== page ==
I thought this might be a good topic for discussion. To me, there are three possible strategies Labour could adopt in an attempt to win the next election:
- Try and say as little as possible, but make noises about credibility and stability with a healthy dose of fiscal responsibility, to ‘win trust’, then if and when you win, implement your programme without much regard to what you said before.
- Lay out a long shopping list of policies you and your supporters want to see implemented and make you case for them to the electorate over the course of the Parliament.
- Offer new ideas, but try and sell them in the language of your opponents.
It seems to me 1 has been done rather successfully by George Osborne and the Tories at the last election. They made rather vague promises, then when they one, promptly nicked some of Labour’s manifesto and whacked a couple of million people with previously unmentioned tax credit cuts. The ABC (Anyone but Corbyn) candidates also seem to want to be as vague as possible, using words like aspiration and compassion without ever explaining what that means. They also drop in the word ‘radical’ every now and again as if to try and convince us they have big plans should they win.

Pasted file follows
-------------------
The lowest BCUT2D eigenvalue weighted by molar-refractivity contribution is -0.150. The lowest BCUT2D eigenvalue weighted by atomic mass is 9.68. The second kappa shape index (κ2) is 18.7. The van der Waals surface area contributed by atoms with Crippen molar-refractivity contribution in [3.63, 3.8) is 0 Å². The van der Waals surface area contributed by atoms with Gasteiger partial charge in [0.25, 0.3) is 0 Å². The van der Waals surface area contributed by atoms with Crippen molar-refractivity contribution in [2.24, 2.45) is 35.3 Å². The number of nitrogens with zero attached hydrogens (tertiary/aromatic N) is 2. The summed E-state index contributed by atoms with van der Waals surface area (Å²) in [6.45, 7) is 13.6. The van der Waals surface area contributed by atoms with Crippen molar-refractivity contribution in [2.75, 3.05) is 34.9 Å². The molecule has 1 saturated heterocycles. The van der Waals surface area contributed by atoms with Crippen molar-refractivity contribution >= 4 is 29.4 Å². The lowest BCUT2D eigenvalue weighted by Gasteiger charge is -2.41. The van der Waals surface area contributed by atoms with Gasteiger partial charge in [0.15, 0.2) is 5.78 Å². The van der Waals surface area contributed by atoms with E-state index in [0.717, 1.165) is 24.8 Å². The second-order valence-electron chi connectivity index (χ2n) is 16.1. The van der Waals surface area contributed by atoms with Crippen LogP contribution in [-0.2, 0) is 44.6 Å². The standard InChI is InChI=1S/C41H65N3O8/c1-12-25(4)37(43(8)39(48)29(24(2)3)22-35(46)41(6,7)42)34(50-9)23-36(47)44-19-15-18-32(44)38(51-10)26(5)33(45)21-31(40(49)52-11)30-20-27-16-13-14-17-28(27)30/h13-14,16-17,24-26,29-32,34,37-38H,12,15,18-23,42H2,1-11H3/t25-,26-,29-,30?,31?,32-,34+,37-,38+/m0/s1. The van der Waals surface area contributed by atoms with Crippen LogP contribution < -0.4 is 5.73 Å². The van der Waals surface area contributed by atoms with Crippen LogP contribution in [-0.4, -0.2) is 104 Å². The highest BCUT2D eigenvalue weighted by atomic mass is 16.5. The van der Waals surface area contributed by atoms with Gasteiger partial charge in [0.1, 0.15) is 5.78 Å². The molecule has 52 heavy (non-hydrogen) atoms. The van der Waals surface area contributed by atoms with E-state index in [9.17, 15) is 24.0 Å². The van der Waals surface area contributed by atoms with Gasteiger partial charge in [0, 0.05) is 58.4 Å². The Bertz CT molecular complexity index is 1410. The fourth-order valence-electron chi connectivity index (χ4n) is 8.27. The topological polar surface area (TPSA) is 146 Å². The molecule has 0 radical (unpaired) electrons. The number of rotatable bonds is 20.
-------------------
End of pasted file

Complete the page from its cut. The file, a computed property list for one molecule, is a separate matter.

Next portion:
Strategy 2 seems to be being adopted by the Corbyn campaign. It has been incredibly successful in firing up the left and looks likely to take him over the line to become Labour leader. Can this same strategy continue to work after the leadership election though.
Strategy 3 would involve taking concepts like ‘fiscal responsibility’, ‘personal responsibility’ and ‘something for nothing culture’ and reframing them to fit the vision you want to present. I think Corbyn has weakly tried this already on the deficit, but rather unsuccessfully.
What do you think? Which strategy is best, or is there another strategy that could work?